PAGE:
At the Feb. 15 planning commission meeting, the commission unanimously adopted a motion to ask the council to consider reevaluating the project design and talk with MnDOT about the process to change the design. The motion included three reasons for looking into changing the design, including changes on the council, additional information provided by the walkable bikeable committee and ownership changes in downtown Brainerd properties.
If the city did want to change the project design at this point, plans would need to be scrapped and a new design would need to be developed, Hallgren said. If the project doesn't go forward next year, it would be reprogrammed into the MnDOT project cycle, he said. The 2021 program is already full, he said, so the project might not go forward until 2022.
"It would probably be numerous years down the road," Hallgren said.
Significant time would be lost, Hallgren said, and it would be safe to say construction couldn't begin next year. Bids for the project are expected to go out in August, with prep work scheduled to begin in the fall.
The layout includes the council's recommendation to provide three- and five-lane sections for the street. The south portion of the street from Joseph Street to Quince Street will be three lanes, and from Quince Street north to Washington Street will be five lanes. For the five-lane section, the outer lanes will mostly serve as auxiliary, or turn lanes.
Menk suggested the three- and five-lane layout as a compromise between a three-lane or a five-lane design during a safety and public works committee meeting in April 2015. He was not mayor at the time.
In other business, the council:
Authorized the internal posting for a records management technician with the Brainerd Police Department, following the resignation of Kelly Ruff effective Feb. 17. A community service officer has shown interest in the position.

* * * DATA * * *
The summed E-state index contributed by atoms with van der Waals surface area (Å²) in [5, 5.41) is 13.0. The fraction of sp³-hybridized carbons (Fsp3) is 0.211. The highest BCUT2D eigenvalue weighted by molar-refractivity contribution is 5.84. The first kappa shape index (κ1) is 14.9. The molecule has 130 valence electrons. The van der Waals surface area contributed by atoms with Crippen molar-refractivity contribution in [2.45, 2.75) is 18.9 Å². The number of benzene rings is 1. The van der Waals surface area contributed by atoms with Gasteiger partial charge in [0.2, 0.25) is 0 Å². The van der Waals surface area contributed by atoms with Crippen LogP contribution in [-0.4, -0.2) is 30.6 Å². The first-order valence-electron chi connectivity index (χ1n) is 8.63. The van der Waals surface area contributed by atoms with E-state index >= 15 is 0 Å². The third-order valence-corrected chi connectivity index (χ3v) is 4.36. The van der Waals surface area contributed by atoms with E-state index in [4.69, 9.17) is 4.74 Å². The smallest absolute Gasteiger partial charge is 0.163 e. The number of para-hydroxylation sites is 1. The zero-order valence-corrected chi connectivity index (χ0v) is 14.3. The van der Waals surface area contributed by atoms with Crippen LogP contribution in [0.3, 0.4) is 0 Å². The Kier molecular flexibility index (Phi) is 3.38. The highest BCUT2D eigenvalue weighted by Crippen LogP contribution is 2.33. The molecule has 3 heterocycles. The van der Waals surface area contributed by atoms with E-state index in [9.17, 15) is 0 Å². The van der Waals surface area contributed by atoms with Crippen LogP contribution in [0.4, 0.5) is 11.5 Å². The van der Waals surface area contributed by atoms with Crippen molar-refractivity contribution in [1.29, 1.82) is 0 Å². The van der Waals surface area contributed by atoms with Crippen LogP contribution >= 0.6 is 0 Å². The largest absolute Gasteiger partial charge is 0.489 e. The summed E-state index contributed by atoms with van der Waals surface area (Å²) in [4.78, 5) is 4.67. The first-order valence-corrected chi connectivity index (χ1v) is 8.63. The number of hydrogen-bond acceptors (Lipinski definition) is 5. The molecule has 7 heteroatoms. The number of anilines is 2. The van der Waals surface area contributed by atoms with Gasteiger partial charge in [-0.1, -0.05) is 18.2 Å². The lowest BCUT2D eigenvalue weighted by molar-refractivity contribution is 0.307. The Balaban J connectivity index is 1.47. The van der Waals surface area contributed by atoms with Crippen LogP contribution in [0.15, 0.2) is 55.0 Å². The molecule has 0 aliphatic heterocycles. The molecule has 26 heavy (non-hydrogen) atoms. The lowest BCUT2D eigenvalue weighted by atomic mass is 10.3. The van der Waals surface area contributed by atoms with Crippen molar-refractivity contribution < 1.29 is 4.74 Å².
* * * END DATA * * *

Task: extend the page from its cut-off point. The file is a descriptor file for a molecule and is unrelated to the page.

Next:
Authorized conditional job offers to the top two candidates for two open police officer positions, contingent on the successful completion of pre-employment screening. The two candidates are Bradley Gadbois and Drew Selvestra.
Authorized the police department to spend no more than $5,800 from driving while intoxicated forfeiture funds to purchase and install one new in-squad vehicle video system. This will be the last squad car to convert to the new video recording system. The DWI forfeiture account balance is about $30,444.
Authorized the disposal of a transit bus totaled in a crash on Jan. 12. The city's insurance through the League of Minnesota Cities Insurance Trust reimbursed the city $5,704 for the loss of the bus.
Adopted a resolution granting municipal consent to a County Highway 48 mill and overlay street construction project planned for this summer. Crow Wing County is in charge of the county-state aid highway project.
Received an annual report from Matthew Hill, executive director of the Northland Arboretum. Hill highlighted changes which have taken place at the arboretum, notably the increase in the number of educational opportunities offered this year.
Approved a new contractor license for Northern Lakes Plumbing LLC, Pequot Lakes.
Received a written report from Police Chief Corky McQuiston on the department's activity for the month of January. The department fielded 1,377 calls for service during the month, compared to 1,360 calls for service in January of 2016.
Approved a lawful gambling application to conduct excluded bingo submitted by the Lumberjacks and Jills Club for events on April 12 and Nov. 29 at the American Legion Post 255, 708 Front St.
Approved a lawful gambling application to conduct excluded bingo submitted by St. Andrew's Catholic Church for events April 1 at the church, 1108 Willow St.
Approved a lawful gambling application for an exempt permit submitted by Council 11679 St. Matthias for a raffle April 30 at St. Francis of the Lakes Catholic School, 817 Juniper St.
Adopted a resolution in support of the City Street Funding bill, which is currently making its way through the state Legislature in the form of H.F. 934 and S.F. 933. The bill would add a $10 surcharge to license tab fees and on motor vehicle title transfers, with the revenue dedicated to city streets in large and small cities. If enacted, the city of Brainerd would receive about $127,000 annually for city street expenses.